Real-time collaborative live coding with FoxDot
Troop is a real-time collaborative tool that enables group live coding within the same document. There are two modes of use: local and remote. In local mode, code is executed on the client side and on the server side in remote mode. How you set up Troop is up to you and your preferences.
If all the connected users are using Troop and are all in the same room, it would make sense to use the remote mode and only execute code on the server, which should be on a machine (can be a client) dedicated to producing the sound. This ensures all sonic events are coordinated together in time and you only need to connect one machine to speakers.
If you are playing with someone who is not in the same geographical area as you, it would make more sense for both machines to run the code so that you can both hear and see the results.
Running Troop Server
Make sure you have FoxDot and SuperCollider installed - these are required to make sounds. Open
OSCFunc.scd found in FoxDot's SCLang folder in SuperCollider and execute the code pressing Ctrl+Return; this will boot up the SuperCollider server and listen for messages from FoxDot.
Start the Troop Server by running the
run-server.py Python file.
python run-server.py --remote
You will be asked to enter a password. You can leave this blank if you wish - but make sure you are on a secure network if you do. Connecting clients will be required to enter the same password when connecting to the server. By default the server will run on port 57890 but this isn't always the case. Make a note of the address and port number so that Troop Clients can connect to the server and you're up and running!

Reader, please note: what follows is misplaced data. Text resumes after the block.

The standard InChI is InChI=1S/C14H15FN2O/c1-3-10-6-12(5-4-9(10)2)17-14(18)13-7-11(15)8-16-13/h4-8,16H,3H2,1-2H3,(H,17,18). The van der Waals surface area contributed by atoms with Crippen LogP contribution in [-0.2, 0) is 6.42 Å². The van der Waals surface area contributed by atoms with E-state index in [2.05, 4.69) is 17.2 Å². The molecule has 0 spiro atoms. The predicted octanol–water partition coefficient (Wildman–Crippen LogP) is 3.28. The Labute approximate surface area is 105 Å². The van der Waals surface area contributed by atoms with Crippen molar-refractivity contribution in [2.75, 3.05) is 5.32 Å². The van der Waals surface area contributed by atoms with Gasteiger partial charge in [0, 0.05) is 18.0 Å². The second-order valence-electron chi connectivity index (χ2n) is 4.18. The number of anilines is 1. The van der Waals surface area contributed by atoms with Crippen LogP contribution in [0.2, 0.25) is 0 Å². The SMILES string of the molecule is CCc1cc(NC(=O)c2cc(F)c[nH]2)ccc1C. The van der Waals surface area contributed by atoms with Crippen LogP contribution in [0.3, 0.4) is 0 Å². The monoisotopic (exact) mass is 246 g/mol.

Warning: All Python code sent from the Clients to Server is executed, so be careful when using public networks as you will then be susceptible to having malicious code run on your machine. Avoid using public networks and only give your server password to people you trust.
To run the server for client-side code execution, add the
local flag when running the script. Code isn't run on the server side but it's still a good idea to use a good password.
python run-server.py --local
Running Troop Client
run-client.py Python file as above. You will be asked for four things:
- The IP address of the Troop Server
- The port of the Troop Server
- A name you wish to be identified by while using Troop
- The password for the Troop Server
If you've connected successfully then you'll open a black text box. Just type in some Python and press Ctrl+Return to evaluate the block of code your cursor is in. If there are any other collaborators you should see coloured markers in the text displaying their names. You can even execute code they've written and vice versa.
You can create a
client.cfg file in the root directory if you have a host / port that you want to connect to regulary. It's contents should contain two lines:
There are no bells or whistles in the Troop editor: so there's currently no automatic bracketing, keyboard short-cuts, or syntax highlighting. To stop all current sound, type
Clock.clear() and press Ctrl+Return to evaluate.
Using other Live Coding Languages:
Troop is designed to be used with FoxDot (http://foxdot.org) but the
__call__ method of
interpreter.Interpreter can be replaced to do other interesting things with the evaluated portions of code.